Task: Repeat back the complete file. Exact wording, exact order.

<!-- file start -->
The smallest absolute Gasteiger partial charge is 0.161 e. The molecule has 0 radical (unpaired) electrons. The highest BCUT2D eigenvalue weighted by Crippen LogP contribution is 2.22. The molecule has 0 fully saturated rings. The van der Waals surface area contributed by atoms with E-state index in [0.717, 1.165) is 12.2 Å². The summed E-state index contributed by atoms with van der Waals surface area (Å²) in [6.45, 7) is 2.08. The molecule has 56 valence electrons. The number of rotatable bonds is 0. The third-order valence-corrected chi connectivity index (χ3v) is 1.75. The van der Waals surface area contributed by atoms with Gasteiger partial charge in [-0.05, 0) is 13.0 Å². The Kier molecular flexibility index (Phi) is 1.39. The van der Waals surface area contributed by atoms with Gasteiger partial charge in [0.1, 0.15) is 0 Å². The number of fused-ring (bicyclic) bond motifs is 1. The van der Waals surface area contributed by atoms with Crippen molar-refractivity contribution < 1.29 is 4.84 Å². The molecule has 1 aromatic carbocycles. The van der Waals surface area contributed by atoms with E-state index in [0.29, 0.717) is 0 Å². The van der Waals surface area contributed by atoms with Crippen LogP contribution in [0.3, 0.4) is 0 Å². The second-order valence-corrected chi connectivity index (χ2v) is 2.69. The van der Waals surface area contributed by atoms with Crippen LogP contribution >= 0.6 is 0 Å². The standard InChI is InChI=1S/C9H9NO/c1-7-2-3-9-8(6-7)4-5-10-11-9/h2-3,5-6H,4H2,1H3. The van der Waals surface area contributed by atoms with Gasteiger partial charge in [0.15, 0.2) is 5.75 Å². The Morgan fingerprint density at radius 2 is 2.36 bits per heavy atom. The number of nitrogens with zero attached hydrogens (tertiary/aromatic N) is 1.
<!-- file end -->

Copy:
The smallest absolute Gasteiger partial charge is 0.161 e. The molecule has 0 radical (unpaired) electrons. The highest BCUT2D eigenvalue weighted by Crippen LogP contribution is 2.22. The molecule has 0 fully saturated rings. The van der Waals surface area contributed by atoms with E-state index in [0.717, 1.165) is 12.2 Å². The summed E-state index contributed by atoms with van der Waals surface area (Å²) in [6.45, 7) is 2.08. The molecule has 56 valence electrons. The number of rotatable bonds is 0. The third-order valence-corrected chi connectivity index (χ3v) is 1.75. The van der Waals surface area contributed by atoms with Gasteiger partial charge in [-0.05, 0) is 13.0 Å². The Kier molecular flexibility index (Phi) is 1.39. The van der Waals surface area contributed by atoms with Gasteiger partial charge in [0.1, 0.15) is 0 Å². The number of fused-ring (bicyclic) bond motifs is 1. The van der Waals surface area contributed by atoms with Crippen molar-refractivity contribution < 1.29 is 4.84 Å². The molecule has 1 aromatic carbocycles. The van der Waals surface area contributed by atoms with E-state index in [0.29, 0.717) is 0 Å². The van der Waals surface area contributed by atoms with Crippen LogP contribution in [0.3, 0.4) is 0 Å². The second-order valence-corrected chi connectivity index (χ2v) is 2.69. The van der Waals surface area contributed by atoms with Crippen LogP contribution >= 0.6 is 0 Å². The standard InChI is InChI=1S/C9H9NO/c1-7-2-3-9-8(6-7)4-5-10-11-9/h2-3,5-6H,4H2,1H3. The van der Waals surface area contributed by atoms with Gasteiger partial charge in [0.15, 0.2) is 5.75 Å². The Morgan fingerprint density at radius 2 is 2.36 bits per heavy atom. The number of nitrogens with zero attached hydrogens (tertiary/aromatic N) is 1.